Spanish without Tears; A Language Course Needn't Be a Bore - All You Need Is Sun, Wine and Spectacular Scenery

Article excerpt


I HAVE always considered myself a duffer at languages, but have picked up a few useful snippets along the way. I can order drink in most languages, call a Russian "comrade" in his mother tongue, and even manage "hello sailor" in Greek, but when it comes to joined-up conversation, like many Britons I find myself floundering in a sea of dimly remembered future imperfects and past participles. Now, after just five days in Spain, it's not hard to see why.

Instead of drearily declining verbs, wannabe polyglots should be playing charades, games of snap and describing the pictures in a Baby's First Words book. And ideally, they should be doing this overlooking magnificent mountains. It worked for me; signing up for a language-learning holiday I expected to be the class dunce - though a stay in the mountain village of Capiliera would perhaps compensate for any embarrassment.

I wasn't wrong. Capiliera, 5,000ft up in the Sierra Nevada, 90 minutes' drive and a world away from Malaga's tower blocks, is a magical place. Red and purple bougainvillea tumbles over whitewashed walls that border its crooked, cobbled streets. And its main road is lined with pavement cafes; shops pungent with serrano hams, cheeses and olives; and craft stores displaying exquisite pottery, tapestries and shaggy jarapas rugs made by local artists.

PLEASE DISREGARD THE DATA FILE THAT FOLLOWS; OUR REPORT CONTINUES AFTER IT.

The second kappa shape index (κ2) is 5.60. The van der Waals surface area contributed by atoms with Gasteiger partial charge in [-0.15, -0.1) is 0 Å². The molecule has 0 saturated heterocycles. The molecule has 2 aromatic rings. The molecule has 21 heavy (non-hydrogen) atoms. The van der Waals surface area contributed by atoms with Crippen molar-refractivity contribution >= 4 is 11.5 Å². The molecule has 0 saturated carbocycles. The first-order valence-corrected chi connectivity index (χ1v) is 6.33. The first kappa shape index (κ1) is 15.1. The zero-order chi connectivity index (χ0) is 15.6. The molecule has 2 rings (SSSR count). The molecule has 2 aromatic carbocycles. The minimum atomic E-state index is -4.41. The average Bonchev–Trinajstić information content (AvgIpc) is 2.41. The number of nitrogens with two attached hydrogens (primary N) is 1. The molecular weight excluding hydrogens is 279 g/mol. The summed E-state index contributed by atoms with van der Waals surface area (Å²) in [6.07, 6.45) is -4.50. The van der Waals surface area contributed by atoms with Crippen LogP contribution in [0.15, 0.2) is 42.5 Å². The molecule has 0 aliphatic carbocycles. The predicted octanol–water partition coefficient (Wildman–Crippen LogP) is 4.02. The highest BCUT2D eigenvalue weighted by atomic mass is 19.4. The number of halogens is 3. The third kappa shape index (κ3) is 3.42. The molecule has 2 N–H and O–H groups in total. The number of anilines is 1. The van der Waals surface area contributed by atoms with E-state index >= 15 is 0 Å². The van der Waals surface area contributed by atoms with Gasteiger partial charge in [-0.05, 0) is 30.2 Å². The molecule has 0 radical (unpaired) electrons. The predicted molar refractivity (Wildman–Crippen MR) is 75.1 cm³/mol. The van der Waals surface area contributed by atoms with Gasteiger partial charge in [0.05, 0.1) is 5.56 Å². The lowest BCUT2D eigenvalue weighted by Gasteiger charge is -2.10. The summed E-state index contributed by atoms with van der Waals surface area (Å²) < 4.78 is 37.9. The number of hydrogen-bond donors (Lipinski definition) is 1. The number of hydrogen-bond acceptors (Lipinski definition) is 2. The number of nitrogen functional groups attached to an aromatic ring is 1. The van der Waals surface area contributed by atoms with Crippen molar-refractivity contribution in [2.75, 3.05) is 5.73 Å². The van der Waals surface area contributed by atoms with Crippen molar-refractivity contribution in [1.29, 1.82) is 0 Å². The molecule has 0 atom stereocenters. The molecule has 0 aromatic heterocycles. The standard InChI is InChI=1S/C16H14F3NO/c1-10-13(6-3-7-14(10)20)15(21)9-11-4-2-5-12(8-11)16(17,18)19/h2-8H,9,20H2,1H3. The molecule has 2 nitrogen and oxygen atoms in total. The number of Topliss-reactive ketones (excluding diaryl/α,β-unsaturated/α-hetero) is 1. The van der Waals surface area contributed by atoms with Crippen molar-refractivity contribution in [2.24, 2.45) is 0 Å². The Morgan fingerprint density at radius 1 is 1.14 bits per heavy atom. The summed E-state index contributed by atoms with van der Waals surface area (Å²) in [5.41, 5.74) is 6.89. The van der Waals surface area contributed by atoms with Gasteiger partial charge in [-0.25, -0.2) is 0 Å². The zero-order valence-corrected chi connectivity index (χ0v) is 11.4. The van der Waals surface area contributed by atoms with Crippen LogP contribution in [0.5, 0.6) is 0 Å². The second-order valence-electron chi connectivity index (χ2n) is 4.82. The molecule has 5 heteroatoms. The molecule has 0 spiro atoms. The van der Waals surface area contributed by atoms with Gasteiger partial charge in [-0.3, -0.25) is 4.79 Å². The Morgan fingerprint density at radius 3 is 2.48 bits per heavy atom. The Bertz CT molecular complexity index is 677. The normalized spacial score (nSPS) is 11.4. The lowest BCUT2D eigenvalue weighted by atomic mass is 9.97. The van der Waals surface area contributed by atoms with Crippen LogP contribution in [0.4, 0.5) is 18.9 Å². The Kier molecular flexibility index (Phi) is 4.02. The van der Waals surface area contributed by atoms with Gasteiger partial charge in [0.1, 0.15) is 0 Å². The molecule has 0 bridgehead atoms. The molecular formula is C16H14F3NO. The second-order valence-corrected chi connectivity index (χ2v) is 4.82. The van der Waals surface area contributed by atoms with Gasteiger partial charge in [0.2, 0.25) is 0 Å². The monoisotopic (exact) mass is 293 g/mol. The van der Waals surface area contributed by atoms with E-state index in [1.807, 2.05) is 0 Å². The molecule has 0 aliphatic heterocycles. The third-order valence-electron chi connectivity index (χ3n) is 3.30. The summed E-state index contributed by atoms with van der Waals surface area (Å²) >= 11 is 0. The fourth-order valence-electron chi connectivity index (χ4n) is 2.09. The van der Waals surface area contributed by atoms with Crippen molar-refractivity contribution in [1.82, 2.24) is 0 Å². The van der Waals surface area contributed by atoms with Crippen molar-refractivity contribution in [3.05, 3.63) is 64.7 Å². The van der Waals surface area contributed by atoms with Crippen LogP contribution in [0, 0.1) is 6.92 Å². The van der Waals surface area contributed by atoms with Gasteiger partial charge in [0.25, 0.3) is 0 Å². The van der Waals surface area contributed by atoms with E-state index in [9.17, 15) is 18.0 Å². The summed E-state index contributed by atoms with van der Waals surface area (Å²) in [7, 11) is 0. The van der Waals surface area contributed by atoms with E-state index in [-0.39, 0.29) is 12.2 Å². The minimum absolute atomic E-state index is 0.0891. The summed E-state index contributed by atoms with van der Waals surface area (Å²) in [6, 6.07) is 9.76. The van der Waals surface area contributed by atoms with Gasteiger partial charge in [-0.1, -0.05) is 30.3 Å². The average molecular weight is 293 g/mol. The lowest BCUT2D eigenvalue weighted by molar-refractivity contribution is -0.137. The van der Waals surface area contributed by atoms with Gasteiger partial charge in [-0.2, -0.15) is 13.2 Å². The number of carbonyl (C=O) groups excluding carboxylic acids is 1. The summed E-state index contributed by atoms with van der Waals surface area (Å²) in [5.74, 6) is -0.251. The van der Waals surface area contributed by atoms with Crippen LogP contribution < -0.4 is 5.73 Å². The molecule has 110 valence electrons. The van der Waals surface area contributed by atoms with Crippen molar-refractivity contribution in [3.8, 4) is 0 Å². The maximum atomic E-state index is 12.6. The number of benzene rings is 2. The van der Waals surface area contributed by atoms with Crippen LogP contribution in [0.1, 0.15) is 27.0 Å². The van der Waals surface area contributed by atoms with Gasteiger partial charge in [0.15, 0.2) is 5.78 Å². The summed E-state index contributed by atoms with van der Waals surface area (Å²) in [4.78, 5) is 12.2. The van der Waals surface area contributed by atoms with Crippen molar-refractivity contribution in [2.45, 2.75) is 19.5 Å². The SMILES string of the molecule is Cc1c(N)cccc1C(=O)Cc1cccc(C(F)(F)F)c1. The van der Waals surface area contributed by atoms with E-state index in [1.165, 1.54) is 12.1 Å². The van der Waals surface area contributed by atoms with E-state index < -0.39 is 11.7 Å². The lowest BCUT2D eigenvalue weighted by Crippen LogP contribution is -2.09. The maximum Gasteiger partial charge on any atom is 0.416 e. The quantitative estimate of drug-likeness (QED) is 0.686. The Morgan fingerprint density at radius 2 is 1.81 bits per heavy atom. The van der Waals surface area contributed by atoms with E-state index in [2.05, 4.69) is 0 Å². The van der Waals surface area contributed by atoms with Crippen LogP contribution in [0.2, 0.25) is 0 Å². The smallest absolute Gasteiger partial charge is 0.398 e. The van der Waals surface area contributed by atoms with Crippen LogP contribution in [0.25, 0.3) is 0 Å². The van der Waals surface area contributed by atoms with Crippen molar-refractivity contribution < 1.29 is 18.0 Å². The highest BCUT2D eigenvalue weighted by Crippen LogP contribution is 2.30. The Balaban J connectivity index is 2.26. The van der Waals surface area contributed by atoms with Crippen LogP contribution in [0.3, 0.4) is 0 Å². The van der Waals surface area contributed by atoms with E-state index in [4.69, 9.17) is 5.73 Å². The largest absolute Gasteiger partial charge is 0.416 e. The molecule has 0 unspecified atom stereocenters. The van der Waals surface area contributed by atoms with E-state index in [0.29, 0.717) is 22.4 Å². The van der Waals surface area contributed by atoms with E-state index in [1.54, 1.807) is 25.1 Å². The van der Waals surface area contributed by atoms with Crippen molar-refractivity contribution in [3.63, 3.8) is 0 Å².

Over dinner in a cosy local restaurant, I got to know my host, The Spanish Experience owner Patsy Pilkington, and fellow linguists, comprising four couples and two single women. Flowing wine swept away our British reticence.

Patsy, a former fitness consultant, had set up her company after a life-changing stay in the Spanish mountains.

Gillian and Les were retired - or, as the Spanish so charmingly put it, jubilado - and had a home in Spain, as had Marion who, sadly, lost her husband shortly after the purchase.

Joan, once married to a Spaniard, had come to fill the gaps in her grammar and brought second husband Paul along for the ride, while Hubert, a keen hiker, was drawn by the prospect of mountain walks.

After dinner, Patsy sorted us into three groups according to ability, with Hubert, Les and me in the beginners-class. Next morning, we discovered-that as learners we definitely had the best of the bargain. While the others headed for lessons in a local apartment, our teacher - artist Jaime Autles Campos - took us off to play in his spectacular mountainside gallery-cum-teashop.

We had our first class on the terrace, drinking in spectacular scenery with the occasional sherry. And Jaime's approach to teaching Spanish proved more refreshing than his herbal teas. …


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